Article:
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  1. #811
    Extraordinary Member Hizashi's Avatar
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    Quote Originally Posted by Devaishwarya View Post
    Personally...I've always wanted the mutants to stand up for themselves and be proactive.
    Even as far back as the Claremont days, they always seemed to be reacting to outside threats. And while now they still are reacting to an extent (and why I got quickly bored with and dropped X-Force), there is a sense of what the younglings call "agency" in their stance and an attitude that says we are no longer willing to sit idly by and have to world tell us where we must live or who to be.
    Without some support from the hero community and/or humans a proactive stance would have been used by enemies of mutantkind to stoke fear and hatred. The initial approach was the right one, the problem is that the X-franchise can't move to the next logical step because it would radically change the X-Men. That next step, as I've said again and again, is actual integration - mutants becoming largely accepted/tolerated/understood and a cooperative effort between mutants and humans to take care of mutants with powers that are a danger to themselves or others, and villainous mutants as well.

    How many humans are actually militantly anti-mutant? How many would actually want to work with the X-Men to make a better world for everyone? Surely there are hundreds of thousands of humans who are either related to a mutant or have a close relationship with one, and a large percentage of them must want a safe world for that person or person(s). The idea that all of humanity must be deeply against mutants and not that many are just being led by The Powers That Be doesn't work for me.
    Does it need doing?
    Yes.
    Then it will be done.

  2. #812
    Extraordinary Member Hizashi's Avatar
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    Quote Originally Posted by gonnagiveittoya View Post
    I don't think either of these things are true, especially the first. X-Men fans constantly insinuating that criticism of the X-Men franchise = they must be real life bigots to non-fictional minority groups has always been nuts.
    Yeah, there's no way for me to square this, I'm always a little surprised when I see a conversation headed in this direction.
    Does it need doing?
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    Then it will be done.

  3. #813
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    Quote Originally Posted by Hizashi View Post
    Why the qualifiers? Utopia was a nation sanctuary in a more dire situation than the current one, yet it is denigrated where this one is applauded.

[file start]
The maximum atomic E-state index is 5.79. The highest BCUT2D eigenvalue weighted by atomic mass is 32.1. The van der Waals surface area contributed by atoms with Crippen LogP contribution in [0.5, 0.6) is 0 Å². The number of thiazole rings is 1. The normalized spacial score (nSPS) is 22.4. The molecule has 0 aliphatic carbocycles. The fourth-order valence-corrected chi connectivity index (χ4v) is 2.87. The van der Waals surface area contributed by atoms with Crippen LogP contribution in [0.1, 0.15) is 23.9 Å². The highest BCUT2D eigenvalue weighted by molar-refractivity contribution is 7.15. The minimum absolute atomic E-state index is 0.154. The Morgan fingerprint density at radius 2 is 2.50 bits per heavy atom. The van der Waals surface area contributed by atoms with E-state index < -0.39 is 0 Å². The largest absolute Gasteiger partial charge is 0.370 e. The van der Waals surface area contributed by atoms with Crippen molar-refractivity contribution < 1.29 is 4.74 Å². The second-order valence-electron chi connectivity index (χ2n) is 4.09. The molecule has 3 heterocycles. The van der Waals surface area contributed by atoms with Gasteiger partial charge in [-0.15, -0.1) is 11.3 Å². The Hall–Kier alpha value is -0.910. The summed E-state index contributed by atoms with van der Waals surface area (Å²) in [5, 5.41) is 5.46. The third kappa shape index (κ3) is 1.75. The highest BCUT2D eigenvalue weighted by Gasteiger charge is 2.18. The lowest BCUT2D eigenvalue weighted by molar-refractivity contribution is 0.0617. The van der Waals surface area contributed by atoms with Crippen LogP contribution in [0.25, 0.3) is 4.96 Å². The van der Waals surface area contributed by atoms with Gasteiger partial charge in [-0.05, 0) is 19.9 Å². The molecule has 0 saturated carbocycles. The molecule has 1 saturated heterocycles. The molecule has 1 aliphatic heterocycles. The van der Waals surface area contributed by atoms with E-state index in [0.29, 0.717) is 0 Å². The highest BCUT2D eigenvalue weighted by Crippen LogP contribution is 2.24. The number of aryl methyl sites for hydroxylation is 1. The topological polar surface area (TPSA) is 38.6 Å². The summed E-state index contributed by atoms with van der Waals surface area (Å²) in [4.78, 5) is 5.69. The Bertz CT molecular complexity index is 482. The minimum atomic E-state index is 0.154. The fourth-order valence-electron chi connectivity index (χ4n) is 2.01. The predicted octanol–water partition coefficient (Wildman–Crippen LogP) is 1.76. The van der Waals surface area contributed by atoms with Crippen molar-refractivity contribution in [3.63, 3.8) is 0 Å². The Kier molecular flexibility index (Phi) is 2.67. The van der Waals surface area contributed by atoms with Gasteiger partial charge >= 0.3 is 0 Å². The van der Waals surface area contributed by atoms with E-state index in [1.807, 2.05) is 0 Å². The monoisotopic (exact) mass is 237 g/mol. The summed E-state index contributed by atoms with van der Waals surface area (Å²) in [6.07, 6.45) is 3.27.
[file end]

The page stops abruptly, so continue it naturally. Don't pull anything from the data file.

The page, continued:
Genosha didn't have a government populated and run by X-Men, did it? If Genoshan survivors setup Krakoa, I could buy this.
    Utopia wasn't a nation. It was just a refuge for the last remaining mutants, but it was still a part of the USA. It wasn't any different from the Xavier Institute apart from being on small island.

    Genosha, as far as I remember, was a rogue state, and it only had few powerful mutants to protect it like Magneto and Polaris.

    Krakoa is an independent nation, recognized by most countries and protected by pretty much every powerful mutant on the planet. The X-Men now are not simply heroes, they are protectors of a nation and some of them are even part of its governing body, so it is only natural that they don't act the same way as in the past, because circumstances are different now. For example, when in recent issue of CotA Storm talked with the Avengers, she wasn't just a super-hero talking with other super-heroes with some of whom she was on the same team in the past, she was a representative of another, independent nation and as such she have no right to put her personal feelings before the interests of nation.

  4. #814
    Astonishing Member Zelena's Avatar
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    Quote Originally Posted by Hizashi View Post
    That next step, as I've said again and again, is actual integration - mutants becoming largely accepted/tolerated/understood and a cooperative effort between mutants and humans to take care of mutants with powers that are a danger to themselves or others, and villainous mutants as well.
    When you consider the difficulties groups of humans are facing to find peace and common ground, it makes more unlikely that mutants and simple humans could be integrated. On the paper, it sounds wonderful, but on the detail, it arises a lot of issues… telepaths, people who goes through walls… legally, it would be a nightmare and you are not sure you have covered everything, because a new power could appear… and people who have capacities want to use them and not be restrained. Not be denied a part of themselves.

    The X-men worked because we knew they will behave. We trusted them. Laws are useless for people who are respectful. We weren’t afraid of them and we couldn’t understand why people would feel frightened by them.

    I think it’s a mistake to consider the X-men are a blueprint for the mutants.

    Krakoa is a good idea for the humans. It doesn’t mean all the mutants should be send there but it’s certainly a good place for mutants who don’t want to live among the humans and those the humans don’t know what to do with. So I don’t know why the humans would be against Krakoa… as long as Krakoa keeps a low profile. But Xavier didn’t do that…

  5. #815
    Extraordinary Member Hizashi's Avatar
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    Quote Originally Posted by Harasar View Post
    Utopia wasn't a nation. It was just a refuge for the last remaining mutants, but it was still a part of the USA. It wasn't any different from the Xavier Institute apart from being on small island.